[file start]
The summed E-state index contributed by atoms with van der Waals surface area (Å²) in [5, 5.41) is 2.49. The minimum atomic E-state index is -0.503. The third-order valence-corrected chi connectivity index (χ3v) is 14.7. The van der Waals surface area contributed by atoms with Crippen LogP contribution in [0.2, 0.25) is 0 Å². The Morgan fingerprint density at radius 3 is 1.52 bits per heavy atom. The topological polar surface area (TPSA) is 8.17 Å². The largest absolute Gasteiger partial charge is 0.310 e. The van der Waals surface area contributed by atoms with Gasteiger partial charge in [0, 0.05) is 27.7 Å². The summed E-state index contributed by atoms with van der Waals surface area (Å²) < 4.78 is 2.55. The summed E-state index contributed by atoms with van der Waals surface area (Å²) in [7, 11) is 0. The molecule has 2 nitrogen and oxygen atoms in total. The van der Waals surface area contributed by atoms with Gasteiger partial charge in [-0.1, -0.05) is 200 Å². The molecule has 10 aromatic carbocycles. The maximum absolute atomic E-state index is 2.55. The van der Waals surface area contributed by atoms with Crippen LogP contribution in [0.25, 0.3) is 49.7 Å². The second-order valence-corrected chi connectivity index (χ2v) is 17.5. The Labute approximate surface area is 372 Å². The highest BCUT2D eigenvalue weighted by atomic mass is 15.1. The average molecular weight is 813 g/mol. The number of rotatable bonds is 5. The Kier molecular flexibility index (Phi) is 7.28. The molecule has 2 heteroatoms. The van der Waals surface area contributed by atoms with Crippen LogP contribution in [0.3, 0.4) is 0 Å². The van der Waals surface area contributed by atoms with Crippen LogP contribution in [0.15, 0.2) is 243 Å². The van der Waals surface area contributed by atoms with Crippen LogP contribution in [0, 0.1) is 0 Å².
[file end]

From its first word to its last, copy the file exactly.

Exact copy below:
The summed E-state index contributed by atoms with van der Waals surface area (Å²) in [5, 5.41) is 2.49. The minimum atomic E-state index is -0.503. The third-order valence-corrected chi connectivity index (χ3v) is 14.7. The van der Waals surface area contributed by atoms with Crippen LogP contribution in [0.2, 0.25) is 0 Å². The Morgan fingerprint density at radius 3 is 1.52 bits per heavy atom. The topological polar surface area (TPSA) is 8.17 Å². The largest absolute Gasteiger partial charge is 0.310 e. The van der Waals surface area contributed by atoms with Gasteiger partial charge in [0, 0.05) is 27.7 Å². The summed E-state index contributed by atoms with van der Waals surface area (Å²) < 4.78 is 2.55. The summed E-state index contributed by atoms with van der Waals surface area (Å²) in [7, 11) is 0. The molecule has 2 nitrogen and oxygen atoms in total. The van der Waals surface area contributed by atoms with Gasteiger partial charge in [-0.1, -0.05) is 200 Å². The molecule has 10 aromatic carbocycles. The maximum absolute atomic E-state index is 2.55. The van der Waals surface area contributed by atoms with Crippen LogP contribution in [0.25, 0.3) is 49.7 Å². The second-order valence-corrected chi connectivity index (χ2v) is 17.5. The Labute approximate surface area is 372 Å². The highest BCUT2D eigenvalue weighted by atomic mass is 15.1. The average molecular weight is 813 g/mol. The number of rotatable bonds is 5. The Kier molecular flexibility index (Phi) is 7.28. The molecule has 2 heteroatoms. The van der Waals surface area contributed by atoms with Crippen LogP contribution in [0.3, 0.4) is 0 Å². The van der Waals surface area contributed by atoms with Crippen LogP contribution in [0.15, 0.2) is 243 Å². The van der Waals surface area contributed by atoms with Crippen LogP contribution in [0, 0.1) is 0 Å².